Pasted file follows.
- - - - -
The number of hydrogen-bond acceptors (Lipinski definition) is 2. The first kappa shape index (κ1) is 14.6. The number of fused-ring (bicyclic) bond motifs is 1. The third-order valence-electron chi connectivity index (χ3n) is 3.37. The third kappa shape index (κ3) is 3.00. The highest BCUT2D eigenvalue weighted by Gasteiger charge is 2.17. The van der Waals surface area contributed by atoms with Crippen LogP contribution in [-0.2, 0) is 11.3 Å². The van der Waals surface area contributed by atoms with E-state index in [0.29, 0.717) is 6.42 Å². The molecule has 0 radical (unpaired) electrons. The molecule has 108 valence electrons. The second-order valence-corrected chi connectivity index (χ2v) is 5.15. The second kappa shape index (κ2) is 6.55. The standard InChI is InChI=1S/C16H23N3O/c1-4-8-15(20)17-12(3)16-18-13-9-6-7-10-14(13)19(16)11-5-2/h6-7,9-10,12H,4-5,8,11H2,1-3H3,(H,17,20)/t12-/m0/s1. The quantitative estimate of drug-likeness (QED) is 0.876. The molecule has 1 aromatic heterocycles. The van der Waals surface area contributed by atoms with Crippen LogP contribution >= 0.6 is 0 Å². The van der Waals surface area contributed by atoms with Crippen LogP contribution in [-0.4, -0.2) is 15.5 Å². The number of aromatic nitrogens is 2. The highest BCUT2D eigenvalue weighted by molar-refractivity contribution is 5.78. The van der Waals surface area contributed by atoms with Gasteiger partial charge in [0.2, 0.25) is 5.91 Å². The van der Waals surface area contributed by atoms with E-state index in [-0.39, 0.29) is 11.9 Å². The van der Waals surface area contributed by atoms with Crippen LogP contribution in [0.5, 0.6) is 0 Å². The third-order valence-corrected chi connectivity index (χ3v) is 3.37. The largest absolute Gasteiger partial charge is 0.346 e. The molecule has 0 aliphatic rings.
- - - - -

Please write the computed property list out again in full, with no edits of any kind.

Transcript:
The number of hydrogen-bond acceptors (Lipinski definition) is 2. The first kappa shape index (κ1) is 14.6. The number of fused-ring (bicyclic) bond motifs is 1. The third-order valence-electron chi connectivity index (χ3n) is 3.37. The third kappa shape index (κ3) is 3.00. The highest BCUT2D eigenvalue weighted by Gasteiger charge is 2.17. The van der Waals surface area contributed by atoms with Crippen LogP contribution in [-0.2, 0) is 11.3 Å². The van der Waals surface area contributed by atoms with E-state index in [0.29, 0.717) is 6.42 Å². The molecule has 0 radical (unpaired) electrons. The molecule has 108 valence electrons. The second-order valence-corrected chi connectivity index (χ2v) is 5.15. The second kappa shape index (κ2) is 6.55. The standard InChI is InChI=1S/C16H23N3O/c1-4-8-15(20)17-12(3)16-18-13-9-6-7-10-14(13)19(16)11-5-2/h6-7,9-10,12H,4-5,8,11H2,1-3H3,(H,17,20)/t12-/m0/s1. The quantitative estimate of drug-likeness (QED) is 0.876. The molecule has 1 aromatic heterocycles. The van der Waals surface area contributed by atoms with Crippen LogP contribution >= 0.6 is 0 Å². The van der Waals surface area contributed by atoms with Crippen LogP contribution in [-0.4, -0.2) is 15.5 Å². The number of aromatic nitrogens is 2. The highest BCUT2D eigenvalue weighted by molar-refractivity contribution is 5.78. The van der Waals surface area contributed by atoms with Gasteiger partial charge in [0.2, 0.25) is 5.91 Å². The van der Waals surface area contributed by atoms with E-state index in [-0.39, 0.29) is 11.9 Å². The van der Waals surface area contributed by atoms with Crippen LogP contribution in [0.5, 0.6) is 0 Å². The third-order valence-corrected chi connectivity index (χ3v) is 3.37. The largest absolute Gasteiger partial charge is 0.346 e. The molecule has 0 aliphatic rings.